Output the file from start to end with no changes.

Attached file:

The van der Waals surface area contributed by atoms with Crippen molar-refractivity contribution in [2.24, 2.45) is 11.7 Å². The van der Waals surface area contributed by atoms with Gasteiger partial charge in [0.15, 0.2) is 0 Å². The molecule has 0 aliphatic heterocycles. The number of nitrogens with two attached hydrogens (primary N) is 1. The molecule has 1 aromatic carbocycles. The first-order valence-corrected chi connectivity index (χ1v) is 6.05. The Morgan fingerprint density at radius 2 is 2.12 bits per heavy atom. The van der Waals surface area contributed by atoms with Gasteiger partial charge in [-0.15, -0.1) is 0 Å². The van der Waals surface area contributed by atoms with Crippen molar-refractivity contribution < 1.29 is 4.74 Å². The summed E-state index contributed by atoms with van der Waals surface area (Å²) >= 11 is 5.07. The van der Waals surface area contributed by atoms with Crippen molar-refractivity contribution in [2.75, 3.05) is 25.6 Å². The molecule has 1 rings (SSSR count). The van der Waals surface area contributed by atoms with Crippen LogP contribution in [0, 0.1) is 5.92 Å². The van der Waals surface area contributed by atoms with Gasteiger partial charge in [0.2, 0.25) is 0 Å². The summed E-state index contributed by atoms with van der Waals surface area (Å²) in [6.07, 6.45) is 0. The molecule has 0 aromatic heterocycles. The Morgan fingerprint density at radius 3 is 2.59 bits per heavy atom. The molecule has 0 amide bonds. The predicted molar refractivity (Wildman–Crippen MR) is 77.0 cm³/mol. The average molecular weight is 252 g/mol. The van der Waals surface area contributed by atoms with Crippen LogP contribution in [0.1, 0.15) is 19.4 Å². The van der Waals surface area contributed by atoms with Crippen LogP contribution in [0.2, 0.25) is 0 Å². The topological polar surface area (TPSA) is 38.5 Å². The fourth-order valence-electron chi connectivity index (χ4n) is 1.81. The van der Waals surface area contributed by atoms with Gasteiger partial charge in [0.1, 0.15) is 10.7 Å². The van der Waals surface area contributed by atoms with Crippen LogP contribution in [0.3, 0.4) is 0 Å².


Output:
The van der Waals surface area contributed by atoms with Crippen molar-refractivity contribution in [2.24, 2.45) is 11.7 Å². The van der Waals surface area contributed by atoms with Gasteiger partial charge in [0.15, 0.2) is 0 Å². The molecule has 0 aliphatic heterocycles. The number of nitrogens with two attached hydrogens (primary N) is 1. The molecule has 1 aromatic carbocycles. The first-order valence-corrected chi connectivity index (χ1v) is 6.05. The Morgan fingerprint density at radius 2 is 2.12 bits per heavy atom. The van der Waals surface area contributed by atoms with Gasteiger partial charge in [-0.15, -0.1) is 0 Å². The van der Waals surface area contributed by atoms with Crippen molar-refractivity contribution < 1.29 is 4.74 Å². The summed E-state index contributed by atoms with van der Waals surface area (Å²) >= 11 is 5.07. The van der Waals surface area contributed by atoms with Crippen molar-refractivity contribution in [2.75, 3.05) is 25.6 Å². The molecule has 1 rings (SSSR count). The van der Waals surface area contributed by atoms with Crippen LogP contribution in [0, 0.1) is 5.92 Å². The van der Waals surface area contributed by atoms with Gasteiger partial charge in [0.2, 0.25) is 0 Å². The summed E-state index contributed by atoms with van der Waals surface area (Å²) in [6.07, 6.45) is 0. The molecule has 0 aromatic heterocycles. The Morgan fingerprint density at radius 3 is 2.59 bits per heavy atom. The molecule has 0 amide bonds. The predicted molar refractivity (Wildman–Crippen MR) is 77.0 cm³/mol. The average molecular weight is 252 g/mol. The van der Waals surface area contributed by atoms with Crippen LogP contribution in [0.1, 0.15) is 19.4 Å². The van der Waals surface area contributed by atoms with Crippen LogP contribution in [0.2, 0.25) is 0 Å². The topological polar surface area (TPSA) is 38.5 Å². The fourth-order valence-electron chi connectivity index (χ4n) is 1.81. The van der Waals surface area contributed by atoms with Gasteiger partial charge in [0.1, 0.15) is 10.7 Å². The van der Waals surface area contributed by atoms with Crippen LogP contribution in [0.3, 0.4) is 0 Å².